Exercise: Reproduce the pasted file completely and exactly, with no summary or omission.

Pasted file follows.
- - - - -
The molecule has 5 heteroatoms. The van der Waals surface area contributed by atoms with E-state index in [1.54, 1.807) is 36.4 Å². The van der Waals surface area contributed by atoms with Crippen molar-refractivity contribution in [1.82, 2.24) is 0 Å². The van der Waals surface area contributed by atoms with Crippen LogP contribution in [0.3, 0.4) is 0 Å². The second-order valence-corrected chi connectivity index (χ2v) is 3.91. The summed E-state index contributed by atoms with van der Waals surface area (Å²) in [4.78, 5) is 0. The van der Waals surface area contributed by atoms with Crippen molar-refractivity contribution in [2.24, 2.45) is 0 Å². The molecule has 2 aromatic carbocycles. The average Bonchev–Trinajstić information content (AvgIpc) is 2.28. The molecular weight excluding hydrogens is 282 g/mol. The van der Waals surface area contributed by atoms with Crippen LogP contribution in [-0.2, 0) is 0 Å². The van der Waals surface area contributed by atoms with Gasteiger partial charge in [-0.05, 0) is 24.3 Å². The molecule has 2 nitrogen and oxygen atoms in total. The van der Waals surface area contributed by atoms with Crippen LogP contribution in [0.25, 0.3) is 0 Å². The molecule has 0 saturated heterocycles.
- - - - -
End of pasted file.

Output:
The molecule has 5 heteroatoms. The van der Waals surface area contributed by atoms with E-state index in [1.54, 1.807) is 36.4 Å². The van der Waals surface area contributed by atoms with Crippen molar-refractivity contribution in [1.82, 2.24) is 0 Å². The van der Waals surface area contributed by atoms with Crippen LogP contribution in [0.3, 0.4) is 0 Å². The second-order valence-corrected chi connectivity index (χ2v) is 3.91. The summed E-state index contributed by atoms with van der Waals surface area (Å²) in [4.78, 5) is 0. The van der Waals surface area contributed by atoms with Crippen molar-refractivity contribution in [2.24, 2.45) is 0 Å². The molecule has 2 aromatic carbocycles. The average Bonchev–Trinajstić information content (AvgIpc) is 2.28. The molecular weight excluding hydrogens is 282 g/mol. The van der Waals surface area contributed by atoms with Crippen LogP contribution in [-0.2, 0) is 0 Å². The van der Waals surface area contributed by atoms with Gasteiger partial charge in [-0.05, 0) is 24.3 Å². The molecule has 2 nitrogen and oxygen atoms in total. The van der Waals surface area contributed by atoms with Crippen LogP contribution in [0.25, 0.3) is 0 Å². The molecule has 0 saturated heterocycles.